Application of x -ray diffraction to microstructure assessment for microelectronic interconnect materials

Rachel Elizabeth Cefalu, Purdue University


Polycrystalline copper thin films used in semiconductor applications have been shown to have longer lifetimes and greater resistance to electromigration when the {111} copper texture is maximized. A Bruker AXS Area Detector Diffractometer (2DXRD) was used to characterize copper thin film on tantalum metal based underlayers on silicon wafers. Amorphous, discontinuous, and crystalline continuous samples were examined. The 2DXRD proved to be a useful tool for measuring texture in thin films. It allows for the fast collection of a large amount of data. 2DXRD also is capable of collecting x-ray diffraction data for multiple thin film layers, even those which are buried. Grain size and stress measurements were attempted. Grain size measurements done similarly to texture measurements proved to measure the film thickness rather than the average grain diameter in the plane of the film. When used under similar conditions as texture measurements, the system does not have the precision to accurately measure thin film stresses. Use of the same data as used in measuring textures, therefore, cannot be realized to measure grain size or stress. ^ While many have assumed that in order to enhance the {111} copper texture, the {110} texture of the tantalum underlayer should be maximized. This research shows that maximizing the {110} tantalum underlayer texture is detrimental to the {111} copper texture. The strength of the {111} copper texture was found to vary inversely with the strength of the {110} tantalum texture, and the strongest {111} copper texture of all was found in a sample with an amorphous underlayer. ^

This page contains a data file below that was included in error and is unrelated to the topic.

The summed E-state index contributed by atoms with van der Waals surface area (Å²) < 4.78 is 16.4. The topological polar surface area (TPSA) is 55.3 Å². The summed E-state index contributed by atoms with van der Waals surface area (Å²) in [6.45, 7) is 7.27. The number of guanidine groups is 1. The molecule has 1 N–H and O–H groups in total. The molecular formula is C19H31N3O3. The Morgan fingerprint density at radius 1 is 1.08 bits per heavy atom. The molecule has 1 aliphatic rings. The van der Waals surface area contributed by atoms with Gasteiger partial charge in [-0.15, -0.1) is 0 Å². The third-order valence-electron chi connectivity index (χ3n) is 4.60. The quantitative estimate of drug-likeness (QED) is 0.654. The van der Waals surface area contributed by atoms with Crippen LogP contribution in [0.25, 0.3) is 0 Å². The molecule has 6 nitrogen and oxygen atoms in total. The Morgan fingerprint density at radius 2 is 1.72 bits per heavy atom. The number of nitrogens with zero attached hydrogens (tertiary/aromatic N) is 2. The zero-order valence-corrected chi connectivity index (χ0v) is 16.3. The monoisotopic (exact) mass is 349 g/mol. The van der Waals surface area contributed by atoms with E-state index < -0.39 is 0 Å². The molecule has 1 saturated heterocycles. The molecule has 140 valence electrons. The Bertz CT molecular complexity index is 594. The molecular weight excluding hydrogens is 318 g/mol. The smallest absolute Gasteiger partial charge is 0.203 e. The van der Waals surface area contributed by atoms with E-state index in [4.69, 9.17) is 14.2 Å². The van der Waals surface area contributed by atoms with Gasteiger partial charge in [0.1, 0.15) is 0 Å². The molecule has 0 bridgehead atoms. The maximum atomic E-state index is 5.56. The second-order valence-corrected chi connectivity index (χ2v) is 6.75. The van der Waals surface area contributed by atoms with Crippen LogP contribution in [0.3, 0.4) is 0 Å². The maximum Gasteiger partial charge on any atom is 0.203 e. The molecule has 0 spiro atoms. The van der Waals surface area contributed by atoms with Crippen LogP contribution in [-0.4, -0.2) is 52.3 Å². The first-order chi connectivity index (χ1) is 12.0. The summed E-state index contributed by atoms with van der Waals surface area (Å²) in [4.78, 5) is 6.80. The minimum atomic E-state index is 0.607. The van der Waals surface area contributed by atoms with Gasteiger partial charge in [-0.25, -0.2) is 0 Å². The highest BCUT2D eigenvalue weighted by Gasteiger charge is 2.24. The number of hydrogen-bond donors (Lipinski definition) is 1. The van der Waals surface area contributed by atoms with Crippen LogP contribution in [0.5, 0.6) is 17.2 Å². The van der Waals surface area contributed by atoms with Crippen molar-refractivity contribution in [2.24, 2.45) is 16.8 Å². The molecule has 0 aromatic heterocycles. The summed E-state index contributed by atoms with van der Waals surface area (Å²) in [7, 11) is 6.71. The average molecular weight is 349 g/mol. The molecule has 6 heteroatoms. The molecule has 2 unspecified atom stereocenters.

Major Professor: Alexander H. King, Purdue University.

Subject Area

Engineering, Materials Science

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